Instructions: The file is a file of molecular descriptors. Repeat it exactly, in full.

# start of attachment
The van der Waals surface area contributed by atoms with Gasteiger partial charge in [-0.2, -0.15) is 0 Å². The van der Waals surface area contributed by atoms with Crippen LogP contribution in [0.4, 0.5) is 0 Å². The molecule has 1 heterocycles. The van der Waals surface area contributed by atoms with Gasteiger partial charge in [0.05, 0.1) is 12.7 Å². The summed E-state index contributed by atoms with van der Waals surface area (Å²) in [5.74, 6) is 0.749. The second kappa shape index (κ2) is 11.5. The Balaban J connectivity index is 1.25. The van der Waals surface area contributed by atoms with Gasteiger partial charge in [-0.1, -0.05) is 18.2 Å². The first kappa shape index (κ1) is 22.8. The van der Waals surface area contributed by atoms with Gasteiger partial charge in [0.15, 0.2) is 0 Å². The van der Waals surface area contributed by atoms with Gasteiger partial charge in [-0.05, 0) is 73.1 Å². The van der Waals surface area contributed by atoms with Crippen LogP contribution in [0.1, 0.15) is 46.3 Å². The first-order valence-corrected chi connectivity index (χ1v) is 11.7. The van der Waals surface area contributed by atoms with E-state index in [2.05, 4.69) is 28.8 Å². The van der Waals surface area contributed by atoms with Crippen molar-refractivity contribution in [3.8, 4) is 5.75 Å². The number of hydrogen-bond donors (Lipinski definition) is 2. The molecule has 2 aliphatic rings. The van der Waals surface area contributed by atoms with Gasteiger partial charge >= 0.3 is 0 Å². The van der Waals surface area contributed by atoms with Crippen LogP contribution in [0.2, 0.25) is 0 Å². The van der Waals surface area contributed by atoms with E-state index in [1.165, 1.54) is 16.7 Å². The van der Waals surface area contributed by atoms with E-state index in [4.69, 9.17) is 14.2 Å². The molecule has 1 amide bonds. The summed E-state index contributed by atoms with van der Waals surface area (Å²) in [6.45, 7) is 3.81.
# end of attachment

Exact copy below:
The van der Waals surface area contributed by atoms with Gasteiger partial charge in [-0.2, -0.15) is 0 Å². The van der Waals surface area contributed by atoms with Crippen LogP contribution in [0.4, 0.5) is 0 Å². The molecule has 1 heterocycles. The van der Waals surface area contributed by atoms with Gasteiger partial charge in [0.05, 0.1) is 12.7 Å². The summed E-state index contributed by atoms with van der Waals surface area (Å²) in [5.74, 6) is 0.749. The second kappa shape index (κ2) is 11.5. The Balaban J connectivity index is 1.25. The van der Waals surface area contributed by atoms with Gasteiger partial charge in [-0.1, -0.05) is 18.2 Å². The first kappa shape index (κ1) is 22.8. The van der Waals surface area contributed by atoms with Gasteiger partial charge in [0.15, 0.2) is 0 Å². The van der Waals surface area contributed by atoms with Gasteiger partial charge in [-0.05, 0) is 73.1 Å². The van der Waals surface area contributed by atoms with Crippen LogP contribution in [0.1, 0.15) is 46.3 Å². The first-order valence-corrected chi connectivity index (χ1v) is 11.7. The van der Waals surface area contributed by atoms with E-state index in [2.05, 4.69) is 28.8 Å². The van der Waals surface area contributed by atoms with Crippen molar-refractivity contribution in [3.8, 4) is 5.75 Å². The number of hydrogen-bond donors (Lipinski definition) is 2. The molecule has 2 aliphatic rings. The van der Waals surface area contributed by atoms with Gasteiger partial charge >= 0.3 is 0 Å². The van der Waals surface area contributed by atoms with Crippen LogP contribution in [0.2, 0.25) is 0 Å². The van der Waals surface area contributed by atoms with E-state index in [1.165, 1.54) is 16.7 Å². The van der Waals surface area contributed by atoms with E-state index in [4.69, 9.17) is 14.2 Å². The molecule has 1 amide bonds. The summed E-state index contributed by atoms with van der Waals surface area (Å²) in [6.45, 7) is 3.81.